In this exhibit we will focus on demonstration of support for communication of image segmentation results. Image segmentation is a common task in quantitative image analysis concerned with partitioning image into regions based on certain application-specific characteristic. DICOM standard defines Segmentation Information Object Definition (IOD) (DICOM SEG) as the image object representing a classification of pixels in one or more referenced images. DICOM SEG is a versatile object that maintains detailed provenance record about the imaged subject and reference imaging data, and provides unambiguous specification of the anatomy being segmented using structured terminology. DICOM SEG also facilitates communication of the information about the segmentation method and software used, as well as information about reader for segmentations performed manually. Support of DICOM SEG has now been implemented in several research and commercial tools, including tools that are free open source, represented by the groups participating in this exhibit. DICOM SEG has also been adopted as the format for communicating algorithm comparison challenges conducted by the NCI Quantitative Imaging Network (QIN), producing a growing publicly available collection of the representative analysis results segmenting publicly available cancer-related image datasets.


The exhibit will have different components described below: 1. Software demonstration component will provide live demonstrations of free open source publicly available quantitative imaging analysis workstations (specifically, 3D Slicer, ePAD and ClearCanvas AIM), as well as live and/or recorded demonstrations of the capabilities of the commercial products (specifically, BrainLab brain surgery navigation and planning system, Eigen MRI-US fusion planning system and Hermes Medical Solutions workstation) supporting DICOM SEG. 2. Community repositories demonstration component will discuss DICOM SEG segmentation results available on the NCI Cancer Imaging Archive (TCIA). 3. Connectathon component will demonstrate how DICOM SEG objects generated by one participating workstation can be interpreted by another workstation. A collection of sample DICOM SEG objects produced by the participating workstations will be publicly available. 4. Educational component will provide in-depth coverage of the capabilities provided by DICOM SEG and supporting DCMTK toolkit in the form of poster. 5. Tool inventory component will be concerned with creating a publicly accessible catalog of the software tools that support DICOM SEG (software capabilities, sample datasets, relevant screenshots). In addition to the demonstration specific to communication of DICOM SEG objects, the participants will present their related capabilities in integrating DICOM SEG in workflows for reporting quantitative image analysis results using DICOM Structured Reporting and other relevant standard-based objects.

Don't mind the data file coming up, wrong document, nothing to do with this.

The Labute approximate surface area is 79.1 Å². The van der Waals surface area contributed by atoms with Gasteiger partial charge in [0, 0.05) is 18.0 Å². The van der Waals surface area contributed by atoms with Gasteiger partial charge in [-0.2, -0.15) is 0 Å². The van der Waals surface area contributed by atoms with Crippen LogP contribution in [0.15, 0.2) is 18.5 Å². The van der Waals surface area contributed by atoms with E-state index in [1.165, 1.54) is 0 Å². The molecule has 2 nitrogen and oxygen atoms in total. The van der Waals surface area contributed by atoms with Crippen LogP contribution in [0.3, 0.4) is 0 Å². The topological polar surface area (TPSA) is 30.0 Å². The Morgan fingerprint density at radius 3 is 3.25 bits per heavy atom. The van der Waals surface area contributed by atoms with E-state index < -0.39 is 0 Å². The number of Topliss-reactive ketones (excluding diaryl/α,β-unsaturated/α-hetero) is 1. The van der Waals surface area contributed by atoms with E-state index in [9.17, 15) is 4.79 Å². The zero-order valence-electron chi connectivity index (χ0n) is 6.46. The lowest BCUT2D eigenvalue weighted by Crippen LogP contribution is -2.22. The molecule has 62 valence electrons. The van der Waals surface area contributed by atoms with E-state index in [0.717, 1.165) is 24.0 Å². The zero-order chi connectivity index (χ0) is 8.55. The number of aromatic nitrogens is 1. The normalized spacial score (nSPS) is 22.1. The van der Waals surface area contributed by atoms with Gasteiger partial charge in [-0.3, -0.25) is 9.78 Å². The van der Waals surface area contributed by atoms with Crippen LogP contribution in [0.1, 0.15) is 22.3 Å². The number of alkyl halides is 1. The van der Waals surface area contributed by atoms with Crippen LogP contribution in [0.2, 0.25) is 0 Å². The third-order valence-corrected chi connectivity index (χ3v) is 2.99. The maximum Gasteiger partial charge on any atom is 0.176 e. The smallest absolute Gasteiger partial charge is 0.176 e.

Clunie, D. 2007. "DICOM Structured Reporting and Cancer Clinical Trials Results." Cancer Informatics 4. Libertas Academica:33-56.Fedorov, A, et al. 2012. "3D Slicer as an Image Computing Platform for the Quantitative Imaging Network." Magn Res Imag 30(9):1323-41.Clark, K, et al. 2013. "The Cancer Imaging Archive (TCIA): Maintaining and Operating a Public Information Repository." J. Dig Imag.

Meet-the-Experts Schedule:

Tuesday 12:15pm - 1:15pm Wednesday 12:15pm - 1:15pm Thursday 12:15pm - 1:15pm

Honored Educators

Presenters or authors on this event have been recognized as RSNA Honored Educators for participating in multiple qualifying educational activities. Honored Educators are invested in furthering the profession of radiology by delivering high-quality educational content in their field of study. Learn how you can become an honored educator by visiting the website at: https://www.rsna.org/Honored-Educator-Award/

Daniel L. Rubin, MD, MS - 2012 Honored Educator
Daniel L. Rubin, MD, MS - 2013 Honored Educator